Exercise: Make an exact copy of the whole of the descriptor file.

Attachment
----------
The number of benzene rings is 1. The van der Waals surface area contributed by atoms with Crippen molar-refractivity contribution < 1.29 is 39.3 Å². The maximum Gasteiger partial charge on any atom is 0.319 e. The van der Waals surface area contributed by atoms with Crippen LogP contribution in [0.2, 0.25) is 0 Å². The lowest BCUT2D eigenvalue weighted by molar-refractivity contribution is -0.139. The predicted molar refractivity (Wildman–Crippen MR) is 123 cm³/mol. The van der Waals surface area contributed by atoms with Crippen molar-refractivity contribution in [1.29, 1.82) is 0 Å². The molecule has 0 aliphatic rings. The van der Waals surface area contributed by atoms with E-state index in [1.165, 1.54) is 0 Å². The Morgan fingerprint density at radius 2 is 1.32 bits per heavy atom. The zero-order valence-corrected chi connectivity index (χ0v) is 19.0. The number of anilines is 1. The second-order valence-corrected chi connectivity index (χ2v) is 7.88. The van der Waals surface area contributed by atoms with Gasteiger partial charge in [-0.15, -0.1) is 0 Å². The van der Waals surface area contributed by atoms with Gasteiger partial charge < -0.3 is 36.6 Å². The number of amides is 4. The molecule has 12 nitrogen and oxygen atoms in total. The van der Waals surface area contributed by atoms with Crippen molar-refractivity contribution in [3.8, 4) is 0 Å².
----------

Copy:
The number of benzene rings is 1. The van der Waals surface area contributed by atoms with Crippen molar-refractivity contribution < 1.29 is 39.3 Å². The maximum Gasteiger partial charge on any atom is 0.319 e. The van der Waals surface area contributed by atoms with Crippen LogP contribution in [0.2, 0.25) is 0 Å². The lowest BCUT2D eigenvalue weighted by molar-refractivity contribution is -0.139. The predicted molar refractivity (Wildman–Crippen MR) is 123 cm³/mol. The van der Waals surface area contributed by atoms with Crippen molar-refractivity contribution in [1.29, 1.82) is 0 Å². The molecule has 0 aliphatic rings. The van der Waals surface area contributed by atoms with E-state index in [1.165, 1.54) is 0 Å². The Morgan fingerprint density at radius 2 is 1.32 bits per heavy atom. The zero-order valence-corrected chi connectivity index (χ0v) is 19.0. The number of anilines is 1. The second-order valence-corrected chi connectivity index (χ2v) is 7.88. The van der Waals surface area contributed by atoms with Gasteiger partial charge in [-0.15, -0.1) is 0 Å². The van der Waals surface area contributed by atoms with Gasteiger partial charge < -0.3 is 36.6 Å². The number of amides is 4. The molecule has 12 nitrogen and oxygen atoms in total. The van der Waals surface area contributed by atoms with Crippen molar-refractivity contribution in [3.8, 4) is 0 Å².